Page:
While admins and webmasters use HTTP headers such as Last-Modified to influence how browsers and proxy caches cache their content, many are unaware of how caching logic functions "under the hood", and as a result, many are unaware of a secret weapon in the webmasters toolbox: the Expires header.
When returning content, be it static (files) or dynamic, it is usually easy for the programmer to determine when the content was last modified, and report this back to the HTTP client via the Last-Modified header.
However, consider the "question" that each browser and caching proxy must ask itself, before requesting a page: Has this content changed since the last time I requested it from the server?
It should obvious that the answer to this question cannot be obtained from a last-modified timestamp. Such a timestamp tells us nothing about when the content will be next modified. This is usually impossible: one cannot predict the future. A last-modified time is merely a useful guide, enabling If-Modified-Since conditional queries.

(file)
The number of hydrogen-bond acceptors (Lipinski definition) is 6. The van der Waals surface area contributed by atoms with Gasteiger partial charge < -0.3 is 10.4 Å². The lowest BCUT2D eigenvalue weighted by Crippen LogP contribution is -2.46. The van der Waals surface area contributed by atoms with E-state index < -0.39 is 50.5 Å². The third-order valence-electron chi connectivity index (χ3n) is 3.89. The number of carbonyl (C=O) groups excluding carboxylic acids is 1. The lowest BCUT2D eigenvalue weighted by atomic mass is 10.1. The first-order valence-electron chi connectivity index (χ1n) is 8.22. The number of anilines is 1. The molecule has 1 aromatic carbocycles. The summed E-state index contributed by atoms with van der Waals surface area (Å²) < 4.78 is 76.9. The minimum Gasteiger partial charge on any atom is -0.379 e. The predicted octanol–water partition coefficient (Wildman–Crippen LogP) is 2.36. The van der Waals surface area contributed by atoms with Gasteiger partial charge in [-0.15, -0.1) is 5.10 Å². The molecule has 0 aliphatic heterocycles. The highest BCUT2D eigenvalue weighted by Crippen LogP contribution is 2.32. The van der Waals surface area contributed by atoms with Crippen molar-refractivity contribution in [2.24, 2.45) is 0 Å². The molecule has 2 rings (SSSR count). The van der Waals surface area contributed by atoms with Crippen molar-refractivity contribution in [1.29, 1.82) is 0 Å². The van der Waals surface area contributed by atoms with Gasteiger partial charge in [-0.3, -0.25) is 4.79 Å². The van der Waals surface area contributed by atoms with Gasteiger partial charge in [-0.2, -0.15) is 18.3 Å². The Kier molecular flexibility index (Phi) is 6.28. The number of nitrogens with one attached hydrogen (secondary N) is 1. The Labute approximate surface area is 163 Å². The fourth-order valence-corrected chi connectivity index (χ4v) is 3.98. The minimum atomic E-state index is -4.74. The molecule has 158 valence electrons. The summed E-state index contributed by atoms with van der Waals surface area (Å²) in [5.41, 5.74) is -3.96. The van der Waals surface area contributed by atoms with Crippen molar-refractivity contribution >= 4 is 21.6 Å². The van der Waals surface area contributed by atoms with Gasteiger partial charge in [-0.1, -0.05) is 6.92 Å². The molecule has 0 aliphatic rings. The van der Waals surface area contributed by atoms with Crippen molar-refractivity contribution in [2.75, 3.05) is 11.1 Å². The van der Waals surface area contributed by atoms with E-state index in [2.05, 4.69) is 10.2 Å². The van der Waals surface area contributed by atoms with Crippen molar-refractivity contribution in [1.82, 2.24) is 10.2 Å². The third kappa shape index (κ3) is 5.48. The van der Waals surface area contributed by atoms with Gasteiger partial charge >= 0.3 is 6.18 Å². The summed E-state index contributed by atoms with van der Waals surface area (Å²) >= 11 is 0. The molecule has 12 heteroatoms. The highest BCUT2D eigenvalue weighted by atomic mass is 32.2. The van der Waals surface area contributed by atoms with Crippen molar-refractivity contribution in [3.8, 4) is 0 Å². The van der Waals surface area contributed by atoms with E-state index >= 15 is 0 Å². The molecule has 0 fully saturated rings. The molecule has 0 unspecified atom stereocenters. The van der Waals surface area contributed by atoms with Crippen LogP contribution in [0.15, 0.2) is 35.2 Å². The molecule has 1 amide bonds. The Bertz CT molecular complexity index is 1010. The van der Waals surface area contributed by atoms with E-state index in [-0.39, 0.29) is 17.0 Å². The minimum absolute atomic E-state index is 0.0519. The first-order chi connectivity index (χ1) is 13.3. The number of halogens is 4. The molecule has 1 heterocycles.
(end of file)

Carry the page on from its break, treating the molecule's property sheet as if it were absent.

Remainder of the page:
Normally, browsers employ some additional hueristics, such that, they avoid re-requesting content during the same session. Outside of that, a server round-trip is required to verify that the content has not changed.
Contrast this with use of the Expired header: This header informs a browser or proxy cache that content is highly unlikely to change before the expiration date.
Intelligent use of Expires for static content, and content that changes infrequently, can reduce server round-trips, and as a result, reduce bandwidth usage and speed website performance. Your website will load faster between user browser sessions.
Don't set the Expires date too far into the future. As with everything else in life, a good value is a balance of many factors. You want to cache as much as possible, while still ensuring that it doesn't take months for changes to your website to propagate to the Internet. Experiment with Last-Modified, Expires and Cache-Control headers for the combination that suits each content class (static images, current content, archived content, etc.) at your website.
Although it might seem counter-intuitive, content that changes frequently may benefit from this technique as well. Expires usually functions in a manner similar to DNS TTL's. You can use Expires to ensure that clients do not revalidate their content more often than (for example) once every 30 seconds.